It is a gold rush for U.S. companies in Cuba, including those in the airline, consumer, cruise line, financial services and hotel sectors, following the death of Former President Fidel Castro on Friday.
The popular mood can be gauged by the fact that Cuban-Americans in Miami are partying hard. Cigars, music and rum have been flowing freely.
There is a growing sense that President Barack Obama's concessions to the Caribbean nation may not be reversed by President-elect Donald Trump, who has recently backed away from several election promises.
Without a formal Cuba policy and given that American companies such as Carnival, Marriott International and Southwest Airlines have already started expanding operations, the businessman in Trump may be loath to creating more controversy.
Vice President-elect Mike Pence may have used caustic words against Cuba in Florida, but this may have been just campaign rhetoric.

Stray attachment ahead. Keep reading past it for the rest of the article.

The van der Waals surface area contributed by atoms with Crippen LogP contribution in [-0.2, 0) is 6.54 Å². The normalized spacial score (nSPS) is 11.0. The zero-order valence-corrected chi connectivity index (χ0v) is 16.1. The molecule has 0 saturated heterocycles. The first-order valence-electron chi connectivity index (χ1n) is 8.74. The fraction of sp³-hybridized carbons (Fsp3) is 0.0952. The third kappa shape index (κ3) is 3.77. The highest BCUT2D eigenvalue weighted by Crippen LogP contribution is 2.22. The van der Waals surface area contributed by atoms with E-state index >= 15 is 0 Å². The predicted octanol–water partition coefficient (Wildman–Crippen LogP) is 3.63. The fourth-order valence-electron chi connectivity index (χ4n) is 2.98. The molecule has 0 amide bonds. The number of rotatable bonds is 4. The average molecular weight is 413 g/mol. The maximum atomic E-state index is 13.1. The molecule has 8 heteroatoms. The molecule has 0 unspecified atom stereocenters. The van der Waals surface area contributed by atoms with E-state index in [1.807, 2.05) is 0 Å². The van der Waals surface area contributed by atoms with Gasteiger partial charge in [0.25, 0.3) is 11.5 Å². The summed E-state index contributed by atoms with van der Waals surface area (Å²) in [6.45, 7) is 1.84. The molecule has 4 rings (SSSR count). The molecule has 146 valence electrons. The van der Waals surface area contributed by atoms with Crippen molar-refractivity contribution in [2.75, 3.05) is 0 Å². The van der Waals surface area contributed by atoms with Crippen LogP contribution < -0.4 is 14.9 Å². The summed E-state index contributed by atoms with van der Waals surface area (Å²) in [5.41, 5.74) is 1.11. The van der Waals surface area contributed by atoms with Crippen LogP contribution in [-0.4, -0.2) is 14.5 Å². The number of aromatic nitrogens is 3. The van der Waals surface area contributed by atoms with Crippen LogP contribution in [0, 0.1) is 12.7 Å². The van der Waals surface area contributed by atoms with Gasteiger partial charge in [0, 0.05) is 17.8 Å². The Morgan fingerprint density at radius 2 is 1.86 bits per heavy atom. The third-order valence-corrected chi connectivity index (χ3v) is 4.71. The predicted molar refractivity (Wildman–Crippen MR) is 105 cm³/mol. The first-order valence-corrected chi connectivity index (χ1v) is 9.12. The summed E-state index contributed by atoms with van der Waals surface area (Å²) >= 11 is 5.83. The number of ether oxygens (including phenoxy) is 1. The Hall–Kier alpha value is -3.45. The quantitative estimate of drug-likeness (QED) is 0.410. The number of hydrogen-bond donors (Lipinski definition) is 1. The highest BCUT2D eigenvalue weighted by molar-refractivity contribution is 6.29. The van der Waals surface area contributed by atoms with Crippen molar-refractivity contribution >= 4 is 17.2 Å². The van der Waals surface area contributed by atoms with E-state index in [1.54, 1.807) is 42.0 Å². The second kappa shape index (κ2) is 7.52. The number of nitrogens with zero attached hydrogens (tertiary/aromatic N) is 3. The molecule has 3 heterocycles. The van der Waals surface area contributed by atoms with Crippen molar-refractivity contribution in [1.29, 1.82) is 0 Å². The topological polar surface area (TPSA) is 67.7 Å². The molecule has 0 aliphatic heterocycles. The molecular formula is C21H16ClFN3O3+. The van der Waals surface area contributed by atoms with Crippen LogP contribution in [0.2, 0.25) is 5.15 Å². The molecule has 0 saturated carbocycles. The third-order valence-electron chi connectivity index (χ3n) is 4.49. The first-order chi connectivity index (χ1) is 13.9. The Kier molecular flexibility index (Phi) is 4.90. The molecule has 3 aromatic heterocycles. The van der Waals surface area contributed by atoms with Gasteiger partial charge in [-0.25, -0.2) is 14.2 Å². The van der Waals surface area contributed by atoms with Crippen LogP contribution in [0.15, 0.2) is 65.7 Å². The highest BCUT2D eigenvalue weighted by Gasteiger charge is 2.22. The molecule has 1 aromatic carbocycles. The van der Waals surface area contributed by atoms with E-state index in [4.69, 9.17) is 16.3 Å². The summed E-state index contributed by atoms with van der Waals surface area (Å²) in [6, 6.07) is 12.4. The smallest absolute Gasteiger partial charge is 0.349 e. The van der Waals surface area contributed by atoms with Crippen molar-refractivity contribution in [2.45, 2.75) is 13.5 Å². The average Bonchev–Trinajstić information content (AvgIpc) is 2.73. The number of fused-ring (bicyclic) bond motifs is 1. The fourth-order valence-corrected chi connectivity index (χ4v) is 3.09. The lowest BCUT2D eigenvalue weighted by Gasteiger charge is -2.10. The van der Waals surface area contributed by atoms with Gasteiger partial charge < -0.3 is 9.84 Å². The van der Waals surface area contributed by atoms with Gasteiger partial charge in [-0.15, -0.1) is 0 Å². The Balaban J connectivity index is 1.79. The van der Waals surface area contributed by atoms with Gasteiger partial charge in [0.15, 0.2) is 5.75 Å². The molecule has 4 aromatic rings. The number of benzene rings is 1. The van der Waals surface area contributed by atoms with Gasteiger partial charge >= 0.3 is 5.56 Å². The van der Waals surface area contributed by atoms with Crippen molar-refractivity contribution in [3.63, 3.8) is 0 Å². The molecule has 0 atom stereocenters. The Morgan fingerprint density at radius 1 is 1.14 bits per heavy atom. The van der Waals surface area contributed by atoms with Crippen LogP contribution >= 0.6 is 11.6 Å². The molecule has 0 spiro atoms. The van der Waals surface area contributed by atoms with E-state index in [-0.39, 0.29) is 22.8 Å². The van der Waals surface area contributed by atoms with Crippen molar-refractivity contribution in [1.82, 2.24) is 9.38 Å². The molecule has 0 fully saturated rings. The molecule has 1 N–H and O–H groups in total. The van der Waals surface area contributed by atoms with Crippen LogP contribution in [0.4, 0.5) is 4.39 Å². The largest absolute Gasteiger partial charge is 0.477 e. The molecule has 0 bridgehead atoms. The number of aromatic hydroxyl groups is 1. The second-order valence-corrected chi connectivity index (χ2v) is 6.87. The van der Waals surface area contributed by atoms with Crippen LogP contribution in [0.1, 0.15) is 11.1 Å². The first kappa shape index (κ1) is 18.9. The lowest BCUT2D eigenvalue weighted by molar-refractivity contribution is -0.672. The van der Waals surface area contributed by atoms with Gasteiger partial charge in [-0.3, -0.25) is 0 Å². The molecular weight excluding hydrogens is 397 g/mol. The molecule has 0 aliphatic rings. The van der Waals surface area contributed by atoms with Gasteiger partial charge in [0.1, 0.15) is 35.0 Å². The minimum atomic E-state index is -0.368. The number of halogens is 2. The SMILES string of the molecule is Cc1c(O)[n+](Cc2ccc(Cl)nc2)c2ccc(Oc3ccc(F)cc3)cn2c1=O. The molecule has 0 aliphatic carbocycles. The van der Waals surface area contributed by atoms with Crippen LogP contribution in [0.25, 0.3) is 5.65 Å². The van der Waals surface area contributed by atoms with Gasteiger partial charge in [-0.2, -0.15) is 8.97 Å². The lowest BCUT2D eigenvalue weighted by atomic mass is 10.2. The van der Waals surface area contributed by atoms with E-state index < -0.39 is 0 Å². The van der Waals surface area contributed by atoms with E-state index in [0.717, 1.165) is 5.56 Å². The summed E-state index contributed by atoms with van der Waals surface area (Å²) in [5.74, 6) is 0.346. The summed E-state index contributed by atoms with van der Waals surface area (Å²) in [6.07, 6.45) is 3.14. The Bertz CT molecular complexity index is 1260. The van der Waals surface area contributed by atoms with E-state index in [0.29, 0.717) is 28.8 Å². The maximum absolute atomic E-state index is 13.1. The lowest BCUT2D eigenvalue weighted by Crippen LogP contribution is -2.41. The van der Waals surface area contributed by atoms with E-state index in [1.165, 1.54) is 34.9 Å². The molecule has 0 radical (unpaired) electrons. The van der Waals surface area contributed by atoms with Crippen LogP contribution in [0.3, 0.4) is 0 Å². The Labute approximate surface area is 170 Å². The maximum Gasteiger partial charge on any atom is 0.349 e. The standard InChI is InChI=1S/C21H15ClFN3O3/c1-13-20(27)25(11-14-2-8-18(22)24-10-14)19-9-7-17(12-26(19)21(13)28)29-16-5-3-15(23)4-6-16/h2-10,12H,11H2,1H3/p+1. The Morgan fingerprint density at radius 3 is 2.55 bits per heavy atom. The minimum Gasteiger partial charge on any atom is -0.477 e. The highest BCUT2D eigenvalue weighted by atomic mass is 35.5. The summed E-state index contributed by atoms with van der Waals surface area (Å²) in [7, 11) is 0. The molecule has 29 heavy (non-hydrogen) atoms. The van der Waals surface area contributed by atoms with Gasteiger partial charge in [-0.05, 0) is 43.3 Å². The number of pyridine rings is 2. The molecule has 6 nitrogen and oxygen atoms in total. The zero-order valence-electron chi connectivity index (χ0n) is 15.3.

Hardliners in Cuba will find it increasingly difficult to maintain the Marxist vision that Castro had. This is why it looks unlikely that Castro's death will hurt American companies that do work in or with Cuba.
Airline companies are bullish on Cuba. After Cuba and the U.S. formally re-established diplomatic relations following decades of tension, carriers such as American Airlines, Delta Air Lines, JetBlue and United Continental moved to start non-stop flights to Havana.
Regular air service holds tremendous potential to reunite Cuban-American families with their loved ones in Cuba. It also helps airlines tap education-related travel opportunities for American businesses.